The Financial Services Agency plans to work out a package of measures to promote the disclosure of corporate information in the wake of scandals committed by leading Japanese companies, agency officials said Wednesday.
The work is expected to lead to reform of Japan’s auditor system, the officials said.
While the Financial System Council, a government advisory panel, will begin Monday deliberations on broad ways of promoting corporate disclosure, details will be discussed at a working group to be established later this month.
The working group will discuss an expansion of disclosure requirements to include items such as cash positions and other vital corporate information, as well as chief executives’ analyses of their companies’ financial standings.
Other issues to be taken up by the group include ways of facilitating the disclosure of information related to fundraising and tender offers.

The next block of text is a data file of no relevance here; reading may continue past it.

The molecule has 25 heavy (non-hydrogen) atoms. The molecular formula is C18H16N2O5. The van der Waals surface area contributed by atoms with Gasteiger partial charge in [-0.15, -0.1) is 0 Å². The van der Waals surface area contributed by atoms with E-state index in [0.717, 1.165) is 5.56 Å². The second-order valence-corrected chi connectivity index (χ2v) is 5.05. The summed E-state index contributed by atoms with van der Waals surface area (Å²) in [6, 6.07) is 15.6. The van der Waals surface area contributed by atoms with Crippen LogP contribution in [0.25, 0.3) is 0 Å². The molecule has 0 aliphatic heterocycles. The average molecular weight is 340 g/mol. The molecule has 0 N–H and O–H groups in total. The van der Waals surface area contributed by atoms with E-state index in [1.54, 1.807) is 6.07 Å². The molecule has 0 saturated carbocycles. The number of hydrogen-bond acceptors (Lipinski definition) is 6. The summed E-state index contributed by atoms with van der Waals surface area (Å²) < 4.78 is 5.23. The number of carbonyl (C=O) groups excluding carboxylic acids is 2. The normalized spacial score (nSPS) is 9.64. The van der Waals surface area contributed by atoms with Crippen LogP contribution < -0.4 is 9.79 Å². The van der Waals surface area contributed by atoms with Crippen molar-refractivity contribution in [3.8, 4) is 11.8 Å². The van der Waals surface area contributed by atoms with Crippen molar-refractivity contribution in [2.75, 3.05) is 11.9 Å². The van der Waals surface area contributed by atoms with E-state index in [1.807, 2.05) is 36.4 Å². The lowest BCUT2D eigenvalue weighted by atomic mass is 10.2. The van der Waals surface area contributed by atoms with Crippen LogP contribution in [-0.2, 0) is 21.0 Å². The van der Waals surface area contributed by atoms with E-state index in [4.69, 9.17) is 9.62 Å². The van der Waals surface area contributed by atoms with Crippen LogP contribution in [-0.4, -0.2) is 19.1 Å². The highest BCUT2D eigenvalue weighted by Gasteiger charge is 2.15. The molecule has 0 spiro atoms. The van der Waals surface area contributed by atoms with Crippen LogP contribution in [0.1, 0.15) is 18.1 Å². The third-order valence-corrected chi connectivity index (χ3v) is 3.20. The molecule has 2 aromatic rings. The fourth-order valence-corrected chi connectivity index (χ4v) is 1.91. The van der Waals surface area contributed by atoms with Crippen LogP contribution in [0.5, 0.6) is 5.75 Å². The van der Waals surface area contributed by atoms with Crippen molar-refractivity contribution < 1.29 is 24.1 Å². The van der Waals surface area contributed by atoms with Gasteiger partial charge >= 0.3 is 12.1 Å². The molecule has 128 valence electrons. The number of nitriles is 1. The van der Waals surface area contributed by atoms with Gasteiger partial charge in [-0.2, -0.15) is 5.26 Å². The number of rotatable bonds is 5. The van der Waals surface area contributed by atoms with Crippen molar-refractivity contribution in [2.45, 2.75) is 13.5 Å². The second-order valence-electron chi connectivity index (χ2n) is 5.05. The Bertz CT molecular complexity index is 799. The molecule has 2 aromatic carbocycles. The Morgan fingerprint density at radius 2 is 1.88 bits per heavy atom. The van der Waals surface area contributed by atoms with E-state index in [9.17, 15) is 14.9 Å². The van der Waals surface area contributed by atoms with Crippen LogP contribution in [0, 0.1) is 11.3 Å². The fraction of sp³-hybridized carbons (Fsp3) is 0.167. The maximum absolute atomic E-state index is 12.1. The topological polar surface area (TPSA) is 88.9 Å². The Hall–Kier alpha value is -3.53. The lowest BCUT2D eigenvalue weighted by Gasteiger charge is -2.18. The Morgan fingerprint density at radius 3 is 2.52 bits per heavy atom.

Based on recommendations from the advisory panel, the FSA will begin working out necessary ordinances by the end of the year.
“Japanese companies have completely lost international trust” because continued scandals have revealed the absence of corporate governance at the firms, said Takaaki Wakasugi, a professor in the graduate school of economics at the University of Tokyo.
Referring to a recent series of scandals involving leading firms such as Mitsui & Co. and Tokyo Electric Power Co., Wakasugi said, “It is imperative for Japanese companies to establish practical (in-house) monitoring systems.”
The FSA expects the promotion of corporate disclosure to help improve the nation’s auditor system. The system, however, has yet to fully implement reform measures recommended by the Finance Ministry in 2000, such as tougher supervision of auditing firms and reform of examinations for certified public accountants.
In a time of both misinformation and too much information, quality journalism is more crucial than ever.
By subscribing, you can help us get the story right.